Family farms for the future
Breakfast is a busy time in the Connor household.
That’s when three generations of dairy farmers – plus a handful of young farmhands – gather around the table to kick-start the day at Nangkita Hills Dairy, the family’s Mount Compass property, 60 kilometres south of Adelaide on the Fleurieu Peninsula.
It’s a ritual that’s become vital to the success of the business.
“There’s nothing we don’t talk about with our team,” said Michael Connor, who runs Nangkita Hills with wife Jodie and children, Chelsea and Jake, together with a helping hand from mother Glenda who feeds the calves.
550 Friesian cows roam the scenic Mount Compass hills under the watchful eyes of the Nangkita Hills team, which has built its operation around the strengths of its staff.
“We’re very people-focused. We try to go with everyone’s interests first, then we expand on our education depending on our areas of expertise,” said Chelsea, 24, who studied a Bachelor of Animal Science before returning to the farm as herd manager.
“I love working directly with the cows: seeing how they develop, choosing their genetics and keeping a close eye on the performance indicators around their health. That’s really rewarding.”
Jake, 22, is in charge of pasture management and feeding.
“We work together as a family to make business decisions but then make the individual day-to-day decisions in our area of responsibility,” Jake said.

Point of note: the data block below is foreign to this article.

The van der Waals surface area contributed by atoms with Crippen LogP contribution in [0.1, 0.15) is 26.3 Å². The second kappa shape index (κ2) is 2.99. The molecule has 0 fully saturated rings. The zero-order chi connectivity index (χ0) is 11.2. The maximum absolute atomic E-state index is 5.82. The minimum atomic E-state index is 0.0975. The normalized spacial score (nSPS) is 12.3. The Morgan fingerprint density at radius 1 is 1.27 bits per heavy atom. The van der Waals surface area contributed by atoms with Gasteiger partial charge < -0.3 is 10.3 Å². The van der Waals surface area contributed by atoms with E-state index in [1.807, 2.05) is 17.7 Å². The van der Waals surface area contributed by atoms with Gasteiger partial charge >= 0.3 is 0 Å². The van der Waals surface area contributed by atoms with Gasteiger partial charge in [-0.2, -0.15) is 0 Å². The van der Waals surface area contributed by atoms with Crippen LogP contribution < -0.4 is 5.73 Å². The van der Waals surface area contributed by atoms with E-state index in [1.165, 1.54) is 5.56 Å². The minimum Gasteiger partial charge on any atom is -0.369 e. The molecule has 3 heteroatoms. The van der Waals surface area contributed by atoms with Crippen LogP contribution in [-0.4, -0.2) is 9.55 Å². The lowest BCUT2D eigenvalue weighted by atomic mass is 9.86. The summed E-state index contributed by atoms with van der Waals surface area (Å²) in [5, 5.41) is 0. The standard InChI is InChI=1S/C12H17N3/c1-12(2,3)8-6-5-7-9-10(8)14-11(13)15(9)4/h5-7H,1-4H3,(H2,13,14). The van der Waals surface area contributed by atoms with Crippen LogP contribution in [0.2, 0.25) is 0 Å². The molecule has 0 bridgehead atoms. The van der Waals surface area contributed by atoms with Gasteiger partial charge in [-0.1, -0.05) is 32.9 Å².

That structure has been helped by Chelsea and Jake’s decision to join the family business.
“In the years before the kids came home we incurred a bit of debt,” said Michael, who managed the business with a large casual staff, at one point milking 1000 cows. It proved unsustainable, and challenges over the last decade led the family to review their approach.
“We had to implement changes to get through some rough patches with dry years and milk prices,” Michael said. “Jodie and I are trying our very best to bring that debt down so that it stays sustainable for the kids to give it a go.”
It’s an ongoing process, and they’ve halved the number of cows over the last decade.
“We’ve shifted from a pure focus on milk production volume because we found we were spending far too much money to get that milk,” Chelsea explained.
“We look closely at stock rates and how that impacts profitability, and the amount of bought-in feed and how that affects the milk volume. The aim is a more sustainable long-term model.”
It’s an approach Michael welcomes.
“The kids’ interest really keeps me going. It’s such a good lifestyle to grow up in. You learn multiple skills, and meet so many different people. Ten years ago, it was a good business to be in; good asset growth and good money to buy more land or equipment. In the last 10 years it’s let me down a little, but the kids are keen and I just love seeing what they get out of it.”
Michael and Jodie’s two younger children also live on the farm; Tegan is studying midwifery at university, while youngest Brad, 15, is doing a school traineeship in agriculture.